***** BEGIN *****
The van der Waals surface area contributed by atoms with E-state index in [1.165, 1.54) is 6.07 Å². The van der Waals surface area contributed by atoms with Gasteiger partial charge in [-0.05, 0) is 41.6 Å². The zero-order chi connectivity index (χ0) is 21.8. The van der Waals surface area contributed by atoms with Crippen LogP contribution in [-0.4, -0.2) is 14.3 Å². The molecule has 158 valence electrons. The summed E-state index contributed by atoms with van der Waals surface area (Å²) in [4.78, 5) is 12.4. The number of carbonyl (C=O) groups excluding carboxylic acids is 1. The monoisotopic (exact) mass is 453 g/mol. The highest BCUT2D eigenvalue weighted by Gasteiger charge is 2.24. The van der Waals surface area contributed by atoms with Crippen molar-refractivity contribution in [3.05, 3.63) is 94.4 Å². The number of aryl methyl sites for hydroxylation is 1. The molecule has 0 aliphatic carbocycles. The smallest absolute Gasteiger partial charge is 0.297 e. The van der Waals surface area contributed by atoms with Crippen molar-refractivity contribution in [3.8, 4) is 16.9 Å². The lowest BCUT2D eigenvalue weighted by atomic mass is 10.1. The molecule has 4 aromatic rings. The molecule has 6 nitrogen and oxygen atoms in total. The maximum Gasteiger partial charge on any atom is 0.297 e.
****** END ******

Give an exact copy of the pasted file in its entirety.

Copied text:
The van der Waals surface area contributed by atoms with E-state index in [1.165, 1.54) is 6.07 Å². The van der Waals surface area contributed by atoms with Gasteiger partial charge in [-0.05, 0) is 41.6 Å². The zero-order chi connectivity index (χ0) is 21.8. The van der Waals surface area contributed by atoms with Crippen LogP contribution in [-0.4, -0.2) is 14.3 Å². The molecule has 158 valence electrons. The summed E-state index contributed by atoms with van der Waals surface area (Å²) in [4.78, 5) is 12.4. The number of carbonyl (C=O) groups excluding carboxylic acids is 1. The monoisotopic (exact) mass is 453 g/mol. The highest BCUT2D eigenvalue weighted by Gasteiger charge is 2.24. The van der Waals surface area contributed by atoms with Crippen molar-refractivity contribution in [3.05, 3.63) is 94.4 Å². The number of aryl methyl sites for hydroxylation is 1. The molecule has 0 aliphatic carbocycles. The smallest absolute Gasteiger partial charge is 0.297 e. The van der Waals surface area contributed by atoms with Crippen molar-refractivity contribution in [3.8, 4) is 16.9 Å². The lowest BCUT2D eigenvalue weighted by atomic mass is 10.1. The molecule has 4 aromatic rings. The molecule has 6 nitrogen and oxygen atoms in total. The maximum Gasteiger partial charge on any atom is 0.297 e.